Nasal Vaccine Against COVID-19 Works Well In Rodents

One day people may be able to vaccinate themselves against COVID-19, rather than needing someone trained to administer an injection, although so far it has only been proven in mice and hamsters. Image Credit: Jamesilencer/Shutterstock.com

There are advantages to delivering vaccines through the nose compared to via intramuscular injections particularly when it comes to diseases transmitted through the respiratory system. Yet in the rush to save the world from COVID-19, few institutions focused on intranasal delivery, and outcomes have lagged far behind. Nevertheless, one intranasal vaccine has now demonstrated success in preclinical trials, opening the possibility of an alternative approach that might eventually help rid the world of this scourge.

The journal iScience reports two doses of an intranasal vaccine developed at Lancaster University gave hamsters complete protection against lung infection and inflammation from several SARS-CoV-2 variants. The same vaccine had previously been shown to be safe and produce an encouraging immune response in mice, without testing its protection levels for them.

Existing vaccines give similar results on those accounts. Where the nose may have an advantage is in reducing the shedding of the virus from the nose and lungs. This would greatly reduce the chances that people who do get infected with COVID-19 would pass it on.

“After we administered the vaccine into the noses of hamsters and then infected them with SARS-CoV-2, we found almost no virus replication in the lungs and nasal wash of these animals.” Dr Muhammad Munir said in a statement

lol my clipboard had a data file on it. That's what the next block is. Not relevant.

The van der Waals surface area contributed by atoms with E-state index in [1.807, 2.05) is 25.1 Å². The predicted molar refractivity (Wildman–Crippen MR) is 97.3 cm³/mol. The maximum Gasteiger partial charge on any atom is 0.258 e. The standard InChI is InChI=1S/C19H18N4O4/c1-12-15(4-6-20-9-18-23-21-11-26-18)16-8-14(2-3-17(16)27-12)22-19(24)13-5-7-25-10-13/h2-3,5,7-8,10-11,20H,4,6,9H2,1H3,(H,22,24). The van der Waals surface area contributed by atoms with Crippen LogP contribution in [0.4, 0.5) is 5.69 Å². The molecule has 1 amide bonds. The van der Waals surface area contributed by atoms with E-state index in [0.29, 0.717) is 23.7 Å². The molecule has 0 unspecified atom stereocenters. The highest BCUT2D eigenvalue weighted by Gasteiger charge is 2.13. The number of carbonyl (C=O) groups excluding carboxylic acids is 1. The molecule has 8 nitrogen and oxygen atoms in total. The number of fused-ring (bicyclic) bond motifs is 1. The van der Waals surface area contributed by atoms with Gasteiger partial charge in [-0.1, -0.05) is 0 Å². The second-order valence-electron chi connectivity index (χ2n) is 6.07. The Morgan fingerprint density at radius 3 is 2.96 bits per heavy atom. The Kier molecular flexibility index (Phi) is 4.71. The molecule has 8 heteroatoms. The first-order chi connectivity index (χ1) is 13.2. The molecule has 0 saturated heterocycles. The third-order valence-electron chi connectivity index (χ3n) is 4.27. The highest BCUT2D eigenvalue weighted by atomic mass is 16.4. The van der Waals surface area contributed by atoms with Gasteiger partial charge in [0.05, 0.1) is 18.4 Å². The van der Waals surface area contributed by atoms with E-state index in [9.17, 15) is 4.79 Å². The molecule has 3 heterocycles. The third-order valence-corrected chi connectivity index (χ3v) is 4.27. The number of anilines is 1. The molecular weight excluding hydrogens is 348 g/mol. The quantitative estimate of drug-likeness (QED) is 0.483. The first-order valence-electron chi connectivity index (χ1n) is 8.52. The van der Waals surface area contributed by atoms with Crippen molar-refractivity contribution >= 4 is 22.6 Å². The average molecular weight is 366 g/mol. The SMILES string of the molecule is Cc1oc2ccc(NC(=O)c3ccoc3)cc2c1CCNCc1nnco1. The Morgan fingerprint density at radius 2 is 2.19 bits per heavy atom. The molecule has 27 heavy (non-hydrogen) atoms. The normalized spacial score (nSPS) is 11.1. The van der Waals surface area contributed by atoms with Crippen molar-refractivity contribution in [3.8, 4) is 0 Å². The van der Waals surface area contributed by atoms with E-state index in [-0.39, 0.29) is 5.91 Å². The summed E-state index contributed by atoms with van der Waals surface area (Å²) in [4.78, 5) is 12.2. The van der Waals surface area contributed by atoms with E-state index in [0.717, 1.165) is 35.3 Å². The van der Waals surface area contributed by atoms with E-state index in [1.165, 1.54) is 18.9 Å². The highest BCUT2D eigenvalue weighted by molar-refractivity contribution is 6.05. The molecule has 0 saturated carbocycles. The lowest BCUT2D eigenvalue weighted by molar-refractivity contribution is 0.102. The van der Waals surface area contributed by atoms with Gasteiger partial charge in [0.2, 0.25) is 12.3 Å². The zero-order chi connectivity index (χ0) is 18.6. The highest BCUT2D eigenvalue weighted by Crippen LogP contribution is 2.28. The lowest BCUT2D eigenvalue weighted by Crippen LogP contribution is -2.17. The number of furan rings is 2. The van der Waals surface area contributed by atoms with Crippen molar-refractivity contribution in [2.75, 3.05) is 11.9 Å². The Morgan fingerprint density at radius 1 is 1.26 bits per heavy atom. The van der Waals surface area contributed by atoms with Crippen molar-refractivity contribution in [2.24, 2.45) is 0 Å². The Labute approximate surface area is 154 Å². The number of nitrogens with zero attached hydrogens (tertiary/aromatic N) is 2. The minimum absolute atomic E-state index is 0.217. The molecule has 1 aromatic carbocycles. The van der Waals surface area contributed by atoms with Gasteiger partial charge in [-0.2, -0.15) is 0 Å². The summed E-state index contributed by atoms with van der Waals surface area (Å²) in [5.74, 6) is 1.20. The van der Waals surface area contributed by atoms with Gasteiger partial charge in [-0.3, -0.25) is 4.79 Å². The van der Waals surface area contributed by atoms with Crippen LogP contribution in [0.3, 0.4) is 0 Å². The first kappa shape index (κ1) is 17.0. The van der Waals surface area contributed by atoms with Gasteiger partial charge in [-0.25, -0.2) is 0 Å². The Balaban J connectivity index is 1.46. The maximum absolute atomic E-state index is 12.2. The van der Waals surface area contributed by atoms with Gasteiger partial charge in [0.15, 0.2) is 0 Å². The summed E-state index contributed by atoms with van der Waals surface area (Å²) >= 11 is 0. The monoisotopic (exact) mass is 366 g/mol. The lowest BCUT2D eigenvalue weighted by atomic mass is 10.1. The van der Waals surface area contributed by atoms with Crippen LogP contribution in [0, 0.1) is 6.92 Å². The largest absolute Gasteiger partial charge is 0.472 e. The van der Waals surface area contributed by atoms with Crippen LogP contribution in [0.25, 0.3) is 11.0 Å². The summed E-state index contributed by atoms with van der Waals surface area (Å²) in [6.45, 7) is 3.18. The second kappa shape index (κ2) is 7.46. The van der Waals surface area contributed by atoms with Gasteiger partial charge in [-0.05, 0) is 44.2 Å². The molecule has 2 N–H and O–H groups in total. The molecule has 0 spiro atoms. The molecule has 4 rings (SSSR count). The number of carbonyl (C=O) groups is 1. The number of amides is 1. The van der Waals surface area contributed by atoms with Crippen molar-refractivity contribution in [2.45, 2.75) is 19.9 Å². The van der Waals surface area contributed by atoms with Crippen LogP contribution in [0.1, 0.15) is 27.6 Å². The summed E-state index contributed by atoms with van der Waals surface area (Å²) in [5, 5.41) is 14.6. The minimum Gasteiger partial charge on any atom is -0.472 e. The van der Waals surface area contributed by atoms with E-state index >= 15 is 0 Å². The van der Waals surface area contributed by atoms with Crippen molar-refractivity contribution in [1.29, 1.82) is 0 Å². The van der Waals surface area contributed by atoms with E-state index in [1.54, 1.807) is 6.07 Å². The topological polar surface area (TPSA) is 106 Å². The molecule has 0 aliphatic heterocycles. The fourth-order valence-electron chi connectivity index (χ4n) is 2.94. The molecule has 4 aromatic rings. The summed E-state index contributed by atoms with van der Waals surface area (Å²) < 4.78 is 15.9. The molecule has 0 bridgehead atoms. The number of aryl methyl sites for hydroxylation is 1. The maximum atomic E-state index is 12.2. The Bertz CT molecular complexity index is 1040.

Existing vaccines already provide significant protection to those around the vaccinated person, since you can't pass on a virus without getting infected. Even those who do suffer a “breakthrough” infection are probably less likely to transmit the disease on than if they hadn't been vaccinated in the first place, but the extent of this is uncertain. The Lancaster trials, run jointly with the Texas Biomedical Research Institute, raise the possibility intranasal vaccines could do a better job of preventing transmission, provided the results can be replicated in humans.

In addition to the potential to reduce transmission by those who are infected, intranasal vaccines could overcome vaccine hesitancy. A large part of the reason we are so close to eliminating polio, while other diseases have proven harder to overcome, is that people prefer to consume medication orally than have a needle stuck in their arm. Spraying a vaccine up your nose may not be as enticing as eating a syrup-laced sugar cube, but it's a step.

Intranasal vaccines may be slower to develop, but they should be easier to produce and distribute, being less in need of refrigeration. This particular vaccine can be produced in eggs, like the annual flu shot. “We are excited by the scalability of this nasal vaccine which we hope will contribute to reducing vaccine inequity, allowing equal access to vaccination globally. Nasal delivery is also a more appealing delivery route for use in children,” said co-author Dr Lucy Jackson-Jones.

The vaccine uses an engineered Newcastle Disease Virus (NDV) to produce SARS-CoV-2 spike proteins to prime the immune system to recognize SARS-CoV-2's method of cell entry. NDV is an avian disease whose virus can replicate, but causes only mild symptoms in humans, unlike chickens.

The time-consuming nature of clinical trials means the intranasal vaccine will not be available until well into next year at the absolute earliest. Tragically, it is likely it will still be needed then.


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